Magic moment: “My family flew my mom out from Los Angeles to see me graduate with my Ph.D. from BYU. She was the one brown face in a sea of white. It was the pinnacle achievement after all she sacrificed to move to the U.S.”

Under a spell: “I love dancing the Salsa, Merengue, Cumbia and Bachata with my wife.”

Phil Davis, Larry Baxter, Darren Knezek and Caitlin Connolly.
Phil Davis, Larry Baxter, Darren Knezek and Caitlin Connolly.

Phil Davis
Age 43 • Provo

Abracadabra: At age 8, Phil read about ingredients needed for fine chocolate. He bought several brands, tasted and ranked them. Over time, his maturing chocolate palate found nothing that presented the full genetic flavor of cocoa. Phil now plays “Willy Wonka” at Coleman & Davis Artisian Chocolate in downtown Provo. He also frequently presents chocolate tastings next door at Taste, where he gives customers an educational and sensory experience. In his pre-chocolate life, Phil co-founded Clean Life Sports (nutritional company) to create “the highest level of nutritional products ever.”

Magic moments: “I was alone and out of water in a remote section of the Grand Canyon. Over a three-day period, I came close to dying several times. Every other year, I seem to have a near brush with death. Because of God’s intervention, I always survive and see life with clarity.”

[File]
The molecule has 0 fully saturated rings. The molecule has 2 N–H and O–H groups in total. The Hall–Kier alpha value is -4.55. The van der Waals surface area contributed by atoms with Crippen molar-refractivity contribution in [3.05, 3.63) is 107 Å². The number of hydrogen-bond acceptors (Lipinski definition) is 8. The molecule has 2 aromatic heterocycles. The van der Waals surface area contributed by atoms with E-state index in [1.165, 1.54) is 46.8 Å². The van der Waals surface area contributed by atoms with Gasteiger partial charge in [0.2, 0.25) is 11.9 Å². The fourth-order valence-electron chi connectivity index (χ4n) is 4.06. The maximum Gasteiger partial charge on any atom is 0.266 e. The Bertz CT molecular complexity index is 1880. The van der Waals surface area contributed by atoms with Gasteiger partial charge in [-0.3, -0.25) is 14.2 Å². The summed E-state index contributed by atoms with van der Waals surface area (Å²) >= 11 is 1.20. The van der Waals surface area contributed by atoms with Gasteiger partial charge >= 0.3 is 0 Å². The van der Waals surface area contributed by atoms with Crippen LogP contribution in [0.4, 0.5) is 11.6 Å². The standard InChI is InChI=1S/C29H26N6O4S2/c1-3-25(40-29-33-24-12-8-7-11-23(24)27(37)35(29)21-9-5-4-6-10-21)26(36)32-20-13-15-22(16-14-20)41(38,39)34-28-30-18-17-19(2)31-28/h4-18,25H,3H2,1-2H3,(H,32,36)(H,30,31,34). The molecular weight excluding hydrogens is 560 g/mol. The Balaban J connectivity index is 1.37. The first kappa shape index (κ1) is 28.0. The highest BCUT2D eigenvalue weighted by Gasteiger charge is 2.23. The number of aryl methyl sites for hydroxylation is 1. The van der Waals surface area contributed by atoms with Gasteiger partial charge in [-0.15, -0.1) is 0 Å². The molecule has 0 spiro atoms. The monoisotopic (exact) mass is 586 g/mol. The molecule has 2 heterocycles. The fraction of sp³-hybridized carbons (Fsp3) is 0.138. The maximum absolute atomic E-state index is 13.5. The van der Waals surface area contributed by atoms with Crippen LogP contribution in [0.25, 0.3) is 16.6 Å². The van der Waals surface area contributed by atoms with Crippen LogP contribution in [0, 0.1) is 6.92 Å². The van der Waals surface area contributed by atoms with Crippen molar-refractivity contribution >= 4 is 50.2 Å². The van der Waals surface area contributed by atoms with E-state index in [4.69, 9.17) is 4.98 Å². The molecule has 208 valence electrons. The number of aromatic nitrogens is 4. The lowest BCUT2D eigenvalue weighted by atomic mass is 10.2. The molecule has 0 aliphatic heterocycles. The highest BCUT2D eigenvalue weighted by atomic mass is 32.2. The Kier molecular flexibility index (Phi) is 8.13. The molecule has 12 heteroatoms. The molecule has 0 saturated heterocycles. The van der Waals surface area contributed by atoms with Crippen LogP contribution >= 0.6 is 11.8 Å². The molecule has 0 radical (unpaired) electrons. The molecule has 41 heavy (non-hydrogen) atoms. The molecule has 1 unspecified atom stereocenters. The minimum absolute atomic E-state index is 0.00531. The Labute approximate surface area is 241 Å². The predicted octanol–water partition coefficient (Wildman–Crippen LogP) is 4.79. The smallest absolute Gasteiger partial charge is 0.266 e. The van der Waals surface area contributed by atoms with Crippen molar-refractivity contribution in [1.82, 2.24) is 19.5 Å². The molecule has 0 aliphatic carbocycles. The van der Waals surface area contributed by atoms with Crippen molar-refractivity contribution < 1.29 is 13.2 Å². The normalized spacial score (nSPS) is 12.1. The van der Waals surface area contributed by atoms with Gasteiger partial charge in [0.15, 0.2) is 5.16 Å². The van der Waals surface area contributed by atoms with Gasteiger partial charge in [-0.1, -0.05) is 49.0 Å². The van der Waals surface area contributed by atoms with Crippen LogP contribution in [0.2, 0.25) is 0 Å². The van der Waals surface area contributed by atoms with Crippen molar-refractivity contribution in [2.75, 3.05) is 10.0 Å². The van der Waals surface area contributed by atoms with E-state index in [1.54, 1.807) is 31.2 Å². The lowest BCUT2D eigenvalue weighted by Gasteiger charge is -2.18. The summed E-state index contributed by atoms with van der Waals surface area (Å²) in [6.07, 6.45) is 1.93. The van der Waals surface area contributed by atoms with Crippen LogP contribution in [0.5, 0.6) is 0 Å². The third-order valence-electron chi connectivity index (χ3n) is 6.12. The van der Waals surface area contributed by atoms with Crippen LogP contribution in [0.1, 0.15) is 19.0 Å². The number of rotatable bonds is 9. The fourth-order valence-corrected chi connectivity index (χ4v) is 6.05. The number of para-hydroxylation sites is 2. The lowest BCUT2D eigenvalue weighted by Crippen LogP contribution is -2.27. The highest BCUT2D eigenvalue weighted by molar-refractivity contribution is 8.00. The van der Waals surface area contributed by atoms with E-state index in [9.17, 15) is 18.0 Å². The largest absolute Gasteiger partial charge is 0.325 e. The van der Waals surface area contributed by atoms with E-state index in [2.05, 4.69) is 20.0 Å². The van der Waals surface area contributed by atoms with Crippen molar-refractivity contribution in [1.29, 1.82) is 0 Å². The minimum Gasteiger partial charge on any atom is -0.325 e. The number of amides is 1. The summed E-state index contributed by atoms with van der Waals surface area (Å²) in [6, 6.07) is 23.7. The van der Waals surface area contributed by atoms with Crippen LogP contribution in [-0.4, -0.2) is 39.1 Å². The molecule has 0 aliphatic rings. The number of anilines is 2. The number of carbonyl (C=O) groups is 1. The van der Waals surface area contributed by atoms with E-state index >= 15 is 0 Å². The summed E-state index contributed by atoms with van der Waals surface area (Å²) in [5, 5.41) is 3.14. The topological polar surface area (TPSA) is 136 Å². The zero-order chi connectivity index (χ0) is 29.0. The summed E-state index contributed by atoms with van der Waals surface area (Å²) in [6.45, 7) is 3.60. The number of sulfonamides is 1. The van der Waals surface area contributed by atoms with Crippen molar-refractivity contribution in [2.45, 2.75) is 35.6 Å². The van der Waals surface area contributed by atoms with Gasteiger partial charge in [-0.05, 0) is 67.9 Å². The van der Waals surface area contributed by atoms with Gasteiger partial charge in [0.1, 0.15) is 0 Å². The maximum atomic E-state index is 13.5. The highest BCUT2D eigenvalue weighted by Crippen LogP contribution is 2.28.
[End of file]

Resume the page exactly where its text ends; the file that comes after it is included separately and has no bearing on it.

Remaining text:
Larry Baxter
Age 56 • Orem

Abracadabra: With his Ph.D. in chemical engineering, Larry isn’t just aware of the negative impact carbon emissions have on the environment. This BYU professor is also fixing the problem at the source, by developing a cryogenic carbon capture system that eliminates 96 to 98 percent of the carbon dioxide emitted from coal-powered power plants. This new system only needs to be added to the back end of an existing plant, saving money along with the environment.

Magic moment: “While leading a dinner with scientists from the former Soviet Union to develop Chernobyl remediation technology, we had a spontaneous singing contest. I sang one verse of ‘A Poor Wayfaring Man of Grief.’ The whole evening was surreal.”